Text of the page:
February 28, 2009
Who Replies to the Watchmen?[With apologies, my "Film of the Week" column was stopped dead in its tracks yesterday when my screener for Albert Serra's Birdsong refused to be recognized by my DVD player or computer. There's a joke in here about the film's accessibility, but instead I'll just say that Astra Taylor's Examined Life was my Friday pick.] The innocent and guilty will be equally protected today: When a certain major motion picture was released this weekend, a certain respected film critic brutally but thoughtfully slammed it, and he was hardly alone in his disapproval. Yet the director of said movie singled out said critic with a venomous, profanity-laden, character-attacking email, which will not be posted here, nor the website where the review ran. Having been forwarded the rant, I began thinking about the one-sided conversation that is film criticism. If opinions are like belly buttons (in which case, Karolina Kurkova is indifferent), might they be honed to help further the medium itself if filmmakers and their critics interacted regularly? Or would that just lead to hurt feelings and more excessively nasty e-tirades? Nobody likes to have their labors of love picked apart for their flaws. One of my major gripes with criticism today is that it's not constructive enough, and commentators are often writing more about themselves than they are the work they're meant to contextualize. Sometimes writing a bad review is more fun; I've said in the past that I'm allowed to be flowery when the films are good, and funny when they're mediocre. But that's ultimately a bad habit many arts journalists and bloggers are at fault for—myself included—and how many of us stop to consider that these filmmakers are potentially our audience? (They should be, anyway!) Would we write such blistering take-downs if we had to read them aloud to their faces? Are we being productive and offering them useful advice that they might cull from going forth, or when we don't like a film, are we lazily heckling to avoid engaging what it is we don't find engaging? Would one-on-one confrontations make us more honest, or would that interaction pollute any chances for objectivity? I reviewed a low-budget indie that few people saw, and let's just say I had been severely underwhelmed. Two months later, while at a festival where both that film and my own were screening, I was forced by happenstance to meet the director. Not only did he recognize my name from the badge around my neck, he was able to quote back the harsher parts of my review while I barely remembered writing them. How awkward! The experience was gratifying for both of us, however, because in his directness, he never questioned my taste, just my specific opinions. We were able to discuss in more detail than my 250-word capsule could why I had issues with the film, what I thought could've been improved upon. In the end, even if we disagreed on some things, we agreed on others, and most importantly, had each other's respect—there was no more awkwardness as we drank beers and watched films together. Could this happen in every case? Of course not, we're all built differently and some have thicker hides. But if filmmakers valued that good critics weren't just a gang of moustache-twirling villains eager to dip their fountain pens in hemlock, and the critics tempered any condemnation with judiciousness as if they were facing each filmmaker with a practical performance review, what do you think we might accomplish?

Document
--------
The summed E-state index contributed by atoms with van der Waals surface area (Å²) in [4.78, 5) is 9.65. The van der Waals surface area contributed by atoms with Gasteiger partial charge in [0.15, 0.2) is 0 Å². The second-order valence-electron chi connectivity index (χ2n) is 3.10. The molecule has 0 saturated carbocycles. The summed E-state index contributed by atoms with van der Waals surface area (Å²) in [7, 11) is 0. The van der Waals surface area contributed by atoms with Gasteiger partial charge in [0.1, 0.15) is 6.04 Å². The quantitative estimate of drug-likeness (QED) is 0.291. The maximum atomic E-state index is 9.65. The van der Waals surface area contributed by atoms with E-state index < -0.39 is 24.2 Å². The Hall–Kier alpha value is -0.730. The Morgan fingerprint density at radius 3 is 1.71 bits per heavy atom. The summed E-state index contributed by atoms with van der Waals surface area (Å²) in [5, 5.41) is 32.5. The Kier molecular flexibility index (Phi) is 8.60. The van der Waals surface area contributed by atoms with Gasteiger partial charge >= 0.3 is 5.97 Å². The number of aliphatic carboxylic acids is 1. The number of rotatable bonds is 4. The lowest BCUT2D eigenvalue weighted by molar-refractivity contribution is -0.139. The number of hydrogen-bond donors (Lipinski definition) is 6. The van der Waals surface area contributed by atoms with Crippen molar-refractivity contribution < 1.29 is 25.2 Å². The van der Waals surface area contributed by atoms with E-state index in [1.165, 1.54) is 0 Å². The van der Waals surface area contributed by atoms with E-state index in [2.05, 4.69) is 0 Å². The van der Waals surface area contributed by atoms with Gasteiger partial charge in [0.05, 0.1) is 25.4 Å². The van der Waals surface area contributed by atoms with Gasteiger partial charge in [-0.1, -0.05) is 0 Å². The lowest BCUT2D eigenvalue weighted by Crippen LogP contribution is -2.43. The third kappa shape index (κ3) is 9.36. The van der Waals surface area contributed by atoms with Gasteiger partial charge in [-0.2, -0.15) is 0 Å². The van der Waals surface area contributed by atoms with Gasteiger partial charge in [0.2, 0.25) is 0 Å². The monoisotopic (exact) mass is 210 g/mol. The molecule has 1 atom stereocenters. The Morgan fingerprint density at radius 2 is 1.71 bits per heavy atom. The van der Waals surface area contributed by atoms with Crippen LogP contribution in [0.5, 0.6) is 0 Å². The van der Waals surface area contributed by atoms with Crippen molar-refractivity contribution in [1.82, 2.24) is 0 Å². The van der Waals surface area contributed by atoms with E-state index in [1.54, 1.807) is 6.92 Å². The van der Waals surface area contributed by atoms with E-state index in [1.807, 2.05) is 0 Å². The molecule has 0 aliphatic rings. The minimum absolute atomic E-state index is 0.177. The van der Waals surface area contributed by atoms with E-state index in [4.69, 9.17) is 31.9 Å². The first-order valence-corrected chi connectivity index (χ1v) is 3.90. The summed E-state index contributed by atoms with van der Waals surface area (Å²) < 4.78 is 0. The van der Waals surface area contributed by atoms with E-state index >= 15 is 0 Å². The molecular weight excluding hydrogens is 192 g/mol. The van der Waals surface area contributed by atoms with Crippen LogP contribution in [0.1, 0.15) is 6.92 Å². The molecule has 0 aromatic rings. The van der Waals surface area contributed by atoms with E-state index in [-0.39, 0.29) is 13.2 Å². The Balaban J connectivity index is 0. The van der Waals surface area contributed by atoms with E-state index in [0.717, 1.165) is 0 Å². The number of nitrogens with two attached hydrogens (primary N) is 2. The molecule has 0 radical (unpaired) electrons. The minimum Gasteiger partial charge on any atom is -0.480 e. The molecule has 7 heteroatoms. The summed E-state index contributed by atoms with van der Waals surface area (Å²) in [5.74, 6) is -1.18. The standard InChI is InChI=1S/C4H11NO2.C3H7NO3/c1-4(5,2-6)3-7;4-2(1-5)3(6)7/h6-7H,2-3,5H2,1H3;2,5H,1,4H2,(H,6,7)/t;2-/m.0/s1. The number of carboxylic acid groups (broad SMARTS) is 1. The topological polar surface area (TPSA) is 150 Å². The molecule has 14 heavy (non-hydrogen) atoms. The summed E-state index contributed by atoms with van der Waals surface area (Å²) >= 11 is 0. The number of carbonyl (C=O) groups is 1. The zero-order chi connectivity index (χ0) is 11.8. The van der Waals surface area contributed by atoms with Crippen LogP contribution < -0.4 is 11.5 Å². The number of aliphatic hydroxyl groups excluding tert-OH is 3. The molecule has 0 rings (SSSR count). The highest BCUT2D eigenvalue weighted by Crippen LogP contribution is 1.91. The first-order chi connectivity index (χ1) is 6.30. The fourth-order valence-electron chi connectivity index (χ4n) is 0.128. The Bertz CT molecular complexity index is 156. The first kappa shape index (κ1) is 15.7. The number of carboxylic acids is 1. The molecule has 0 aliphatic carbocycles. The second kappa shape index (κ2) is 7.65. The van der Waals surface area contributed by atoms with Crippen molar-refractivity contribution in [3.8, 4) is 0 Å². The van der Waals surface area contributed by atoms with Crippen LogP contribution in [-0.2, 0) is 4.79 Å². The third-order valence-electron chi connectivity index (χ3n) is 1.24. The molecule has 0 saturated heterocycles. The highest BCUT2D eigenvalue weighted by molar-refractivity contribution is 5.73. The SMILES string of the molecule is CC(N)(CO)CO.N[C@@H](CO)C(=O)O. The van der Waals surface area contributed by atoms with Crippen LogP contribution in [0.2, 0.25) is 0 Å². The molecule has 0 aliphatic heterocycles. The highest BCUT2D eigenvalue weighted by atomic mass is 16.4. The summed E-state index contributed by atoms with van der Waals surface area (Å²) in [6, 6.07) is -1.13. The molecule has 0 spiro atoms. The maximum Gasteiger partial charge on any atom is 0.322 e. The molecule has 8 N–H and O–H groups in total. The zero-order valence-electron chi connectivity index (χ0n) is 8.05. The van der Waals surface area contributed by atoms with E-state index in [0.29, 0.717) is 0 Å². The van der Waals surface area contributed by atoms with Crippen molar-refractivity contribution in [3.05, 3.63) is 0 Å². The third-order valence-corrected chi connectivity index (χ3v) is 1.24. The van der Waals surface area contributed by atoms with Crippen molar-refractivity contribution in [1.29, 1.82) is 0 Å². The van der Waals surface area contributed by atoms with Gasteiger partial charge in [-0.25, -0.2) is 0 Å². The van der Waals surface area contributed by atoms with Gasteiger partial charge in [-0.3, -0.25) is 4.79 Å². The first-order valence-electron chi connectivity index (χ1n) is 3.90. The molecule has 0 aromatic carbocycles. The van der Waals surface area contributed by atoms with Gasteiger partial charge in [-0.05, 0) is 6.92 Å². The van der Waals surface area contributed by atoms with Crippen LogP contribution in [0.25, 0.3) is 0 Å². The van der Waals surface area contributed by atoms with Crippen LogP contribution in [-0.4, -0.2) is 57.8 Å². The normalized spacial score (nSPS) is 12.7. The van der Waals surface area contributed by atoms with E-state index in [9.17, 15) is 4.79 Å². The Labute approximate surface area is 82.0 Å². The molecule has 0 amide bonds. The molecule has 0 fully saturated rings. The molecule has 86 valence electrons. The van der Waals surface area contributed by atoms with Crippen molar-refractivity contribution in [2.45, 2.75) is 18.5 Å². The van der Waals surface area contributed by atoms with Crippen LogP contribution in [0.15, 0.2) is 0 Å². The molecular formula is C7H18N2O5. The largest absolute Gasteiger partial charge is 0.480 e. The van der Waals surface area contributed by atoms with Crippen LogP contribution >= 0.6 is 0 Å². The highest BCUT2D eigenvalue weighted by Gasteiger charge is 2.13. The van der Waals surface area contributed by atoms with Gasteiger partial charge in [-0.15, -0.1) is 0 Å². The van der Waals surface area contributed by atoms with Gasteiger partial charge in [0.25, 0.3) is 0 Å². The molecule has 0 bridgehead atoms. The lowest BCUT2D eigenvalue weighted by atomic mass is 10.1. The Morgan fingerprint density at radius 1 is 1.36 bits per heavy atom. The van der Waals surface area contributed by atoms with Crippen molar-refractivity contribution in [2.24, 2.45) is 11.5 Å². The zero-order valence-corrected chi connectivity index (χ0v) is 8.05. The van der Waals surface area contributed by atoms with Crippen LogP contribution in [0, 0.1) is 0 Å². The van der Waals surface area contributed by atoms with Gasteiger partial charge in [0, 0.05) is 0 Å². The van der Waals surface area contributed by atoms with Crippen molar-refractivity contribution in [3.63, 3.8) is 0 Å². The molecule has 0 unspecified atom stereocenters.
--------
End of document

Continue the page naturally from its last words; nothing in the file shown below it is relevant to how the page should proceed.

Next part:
Posted by ahillis at February 28, 2009 10:39 AM